Help from Hungary
Neal has played an important part in the growth of ARDF in the USA. When I first met him in 1998, he was Gyuri Nagy, HA3PA, and worked for an international engineering company. His frequent work in the USA had earned him "green card" status. Competing for his native Hungary, he had already earned five individual and team medals at World ARDF Championships, including one gold.
In that year, five people planned to travel from the states to the World Championships in Hungary. Nagy wanted to know if his resident alien status qualified him to compete for USA. In return for a team position, he offered to provide training to the three Americans who would be trying out the courses. IARU officials agreed that Nagy could indeed compete for USA and he made good on his offer, meeting the team members in Budapest. Marvin Johnston, KE6HTS, said, "I pestered him for four hours on the trip from Budapest to the Championships headquarters in Nyiregyhaza. I had question after question, so we had a good time."
As ARDF developed in North America, Nagy continued to teach and take part. He got his FCC ticket in 1999 just prior to attending the First IARU Region 2 ARDF Championships in Portland, Oregon. In 2006, he changed his name to George Neal as he achieved US citizenship. He has attended and won medals -- mostly golds -- at all but one of our national ARDF championships and has qualified to be on Team USA for every World Championships since 1998.
Neal organized an ARDF training camp near his Hungarian hometown of Pecs for Team USA and Team Australia members before the 2002 World Championships in Slovakia and the 2004 World Championships in the Czech Republic. Each time, he arranged for a rental house where participating team members stayed as he put them through their paces. Then he got a van to take them all to the championships site.
Dick Arnett, WB4SUV, of Erlanger, Kentucky, concurred: "I think that I did much better as a result of the training camps. It wasn't just from hunting lots of transmitters. He also would sit down with us and explain the types of courses, such as classic, non-classic and so forth. As soon as he looks at a competition map, he can tell approximately where the transmitters will be, and even which numbers will be where, because of the distances that must be traveled by the various category competitors. We benefited greatly from his years of experience."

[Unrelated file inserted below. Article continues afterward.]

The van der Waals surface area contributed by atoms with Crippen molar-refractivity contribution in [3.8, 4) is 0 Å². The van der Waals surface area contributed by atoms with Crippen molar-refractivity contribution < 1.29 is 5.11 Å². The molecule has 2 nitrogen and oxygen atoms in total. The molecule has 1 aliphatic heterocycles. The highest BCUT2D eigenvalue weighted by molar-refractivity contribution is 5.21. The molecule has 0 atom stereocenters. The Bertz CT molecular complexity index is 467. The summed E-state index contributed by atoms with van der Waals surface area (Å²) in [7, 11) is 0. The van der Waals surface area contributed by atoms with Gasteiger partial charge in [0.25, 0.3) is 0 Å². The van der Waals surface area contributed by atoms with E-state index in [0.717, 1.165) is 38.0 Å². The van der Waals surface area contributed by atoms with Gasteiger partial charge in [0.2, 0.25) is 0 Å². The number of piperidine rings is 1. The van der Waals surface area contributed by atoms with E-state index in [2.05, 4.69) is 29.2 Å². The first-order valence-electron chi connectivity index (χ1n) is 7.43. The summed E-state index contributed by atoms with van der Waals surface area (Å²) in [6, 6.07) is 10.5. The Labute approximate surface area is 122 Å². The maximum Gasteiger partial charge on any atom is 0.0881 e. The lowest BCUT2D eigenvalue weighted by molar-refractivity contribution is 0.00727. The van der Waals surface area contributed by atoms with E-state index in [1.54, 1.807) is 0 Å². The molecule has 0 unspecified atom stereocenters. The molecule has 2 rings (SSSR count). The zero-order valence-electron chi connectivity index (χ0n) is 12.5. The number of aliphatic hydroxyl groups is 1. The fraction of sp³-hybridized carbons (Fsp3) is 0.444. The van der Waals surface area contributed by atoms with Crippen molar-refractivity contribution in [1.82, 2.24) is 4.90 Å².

Long-time map-and-compass orienteer Bob Cooley, KF6VSE, of Pleasanton, California, explained, that "It is important to make a lot of mistakes while practicing and to learn from them so that you don't make them in the future. I got the opportunity to get fooled in a variety of ways."
Since the World Championships were not in Eastern Europe this year, there was no opportunity for a training camp in Hungary. So Marvin Johnston, KE6HTS, of Santa Barbara, California, stepped in and put on two weekend-long sessions for team members living on the West Coast. They took place in the forests near Mt Pinos, with a starting point elevation of 8425 feet. This Southern California site was used for the 2004 USA ARDF Championships.
Get Fit with Foxhunting
ARDF can benefit your health and fitness. Many radio-orienteers take on a personal training program to improve their general conditioning. Over the last 10 years, some Team USA members have included the sport in their recovery programs after heart bypass and kidney transplant surgeries. One shed 40 pounds, aided by his regular ARDF activities.
If you aren't at your peak level of physical performance right now, it's okay. You don't have to be a marathoner or world-class sprinter to enjoy foxhunting on foot. There are hidden transmitters for both beginners and experts at our monthly local sessions in Southern California; individuals and families learn to find radio foxes at their own pace, just for fun.
Putting on introductory radio-orienteering events isn't difficult. It's more fun when you have help, but one person can do it. Try it and you might discover a future champion in your home town. Your club might even decide to bid for the 2009 USA ARDF Championships that will help determine who will represent our country at the 2010 World Championships in Croatia.
For more information on ARDF, including international rules, suggestions for equipment and ideas for local events, go to my Web site, Homing In. I welcome your local event stories and photos for future ARDF Updates.
See you in the woods!
Joe Moell, K0OV
ARRL Amateur Radio Direction Finding Coordinator